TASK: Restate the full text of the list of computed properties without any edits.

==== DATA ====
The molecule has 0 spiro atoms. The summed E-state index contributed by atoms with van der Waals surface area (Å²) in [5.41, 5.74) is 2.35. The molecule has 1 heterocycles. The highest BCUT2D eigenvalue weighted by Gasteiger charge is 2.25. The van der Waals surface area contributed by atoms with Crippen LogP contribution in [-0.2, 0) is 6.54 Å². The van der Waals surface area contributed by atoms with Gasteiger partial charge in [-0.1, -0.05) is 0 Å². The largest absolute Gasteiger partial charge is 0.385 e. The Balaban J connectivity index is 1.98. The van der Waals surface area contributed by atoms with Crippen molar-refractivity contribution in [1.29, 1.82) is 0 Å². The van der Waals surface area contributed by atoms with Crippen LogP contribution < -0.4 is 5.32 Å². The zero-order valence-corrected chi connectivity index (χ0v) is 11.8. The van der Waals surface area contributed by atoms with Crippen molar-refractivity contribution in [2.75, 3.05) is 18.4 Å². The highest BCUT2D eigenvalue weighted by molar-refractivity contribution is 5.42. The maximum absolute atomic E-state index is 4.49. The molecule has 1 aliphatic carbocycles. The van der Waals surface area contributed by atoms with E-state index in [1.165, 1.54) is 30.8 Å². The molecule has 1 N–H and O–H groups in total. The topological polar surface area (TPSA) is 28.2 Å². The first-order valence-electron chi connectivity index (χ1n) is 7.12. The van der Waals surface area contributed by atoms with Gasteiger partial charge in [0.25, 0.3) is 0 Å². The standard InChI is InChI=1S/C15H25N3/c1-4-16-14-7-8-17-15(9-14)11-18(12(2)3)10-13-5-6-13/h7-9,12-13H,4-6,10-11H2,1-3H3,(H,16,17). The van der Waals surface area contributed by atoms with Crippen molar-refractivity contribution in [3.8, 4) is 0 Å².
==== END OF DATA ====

The molecule has 0 spiro atoms. The summed E-state index contributed by atoms with van der Waals surface area (Å²) in [5.41, 5.74) is 2.35. The molecule has 1 heterocycles. The highest BCUT2D eigenvalue weighted by Gasteiger charge is 2.25. The van der Waals surface area contributed by atoms with Crippen LogP contribution in [-0.2, 0) is 6.54 Å². The van der Waals surface area contributed by atoms with Gasteiger partial charge in [-0.1, -0.05) is 0 Å². The largest absolute Gasteiger partial charge is 0.385 e. The Balaban J connectivity index is 1.98. The van der Waals surface area contributed by atoms with Crippen molar-refractivity contribution in [1.29, 1.82) is 0 Å². The van der Waals surface area contributed by atoms with Crippen LogP contribution < -0.4 is 5.32 Å². The zero-order valence-corrected chi connectivity index (χ0v) is 11.8. The van der Waals surface area contributed by atoms with Crippen molar-refractivity contribution in [2.75, 3.05) is 18.4 Å². The highest BCUT2D eigenvalue weighted by molar-refractivity contribution is 5.42. The maximum absolute atomic E-state index is 4.49. The molecule has 1 aliphatic carbocycles. The van der Waals surface area contributed by atoms with E-state index in [1.165, 1.54) is 30.8 Å². The molecule has 1 N–H and O–H groups in total. The topological polar surface area (TPSA) is 28.2 Å². The first-order valence-electron chi connectivity index (χ1n) is 7.12. The van der Waals surface area contributed by atoms with Gasteiger partial charge in [0.25, 0.3) is 0 Å². The standard InChI is InChI=1S/C15H25N3/c1-4-16-14-7-8-17-15(9-14)11-18(12(2)3)10-13-5-6-13/h7-9,12-13H,4-6,10-11H2,1-3H3,(H,16,17). The van der Waals surface area contributed by atoms with Crippen molar-refractivity contribution in [3.8, 4) is 0 Å².